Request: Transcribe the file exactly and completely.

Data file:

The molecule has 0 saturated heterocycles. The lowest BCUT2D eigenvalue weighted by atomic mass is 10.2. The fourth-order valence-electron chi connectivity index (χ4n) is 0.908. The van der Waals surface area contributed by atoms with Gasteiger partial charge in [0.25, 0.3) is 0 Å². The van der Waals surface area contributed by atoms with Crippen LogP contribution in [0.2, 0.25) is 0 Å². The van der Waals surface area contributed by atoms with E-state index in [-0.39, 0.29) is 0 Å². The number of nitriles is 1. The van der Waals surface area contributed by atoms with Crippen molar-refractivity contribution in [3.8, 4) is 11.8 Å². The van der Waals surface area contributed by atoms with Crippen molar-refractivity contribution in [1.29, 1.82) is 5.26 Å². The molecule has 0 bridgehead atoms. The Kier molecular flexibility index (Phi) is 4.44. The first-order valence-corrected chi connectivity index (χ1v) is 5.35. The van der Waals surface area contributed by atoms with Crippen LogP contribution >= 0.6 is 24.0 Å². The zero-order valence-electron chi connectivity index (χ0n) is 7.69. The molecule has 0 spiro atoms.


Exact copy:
The molecule has 0 saturated heterocycles. The lowest BCUT2D eigenvalue weighted by atomic mass is 10.2. The fourth-order valence-electron chi connectivity index (χ4n) is 0.908. The van der Waals surface area contributed by atoms with Gasteiger partial charge in [0.25, 0.3) is 0 Å². The van der Waals surface area contributed by atoms with Crippen LogP contribution in [0.2, 0.25) is 0 Å². The van der Waals surface area contributed by atoms with E-state index in [-0.39, 0.29) is 0 Å². The number of nitriles is 1. The van der Waals surface area contributed by atoms with Crippen molar-refractivity contribution in [3.8, 4) is 11.8 Å². The van der Waals surface area contributed by atoms with Crippen molar-refractivity contribution in [1.29, 1.82) is 5.26 Å². The molecule has 0 bridgehead atoms. The Kier molecular flexibility index (Phi) is 4.44. The first-order valence-corrected chi connectivity index (χ1v) is 5.35. The van der Waals surface area contributed by atoms with Crippen LogP contribution >= 0.6 is 24.0 Å². The zero-order valence-electron chi connectivity index (χ0n) is 7.69. The molecule has 0 spiro atoms.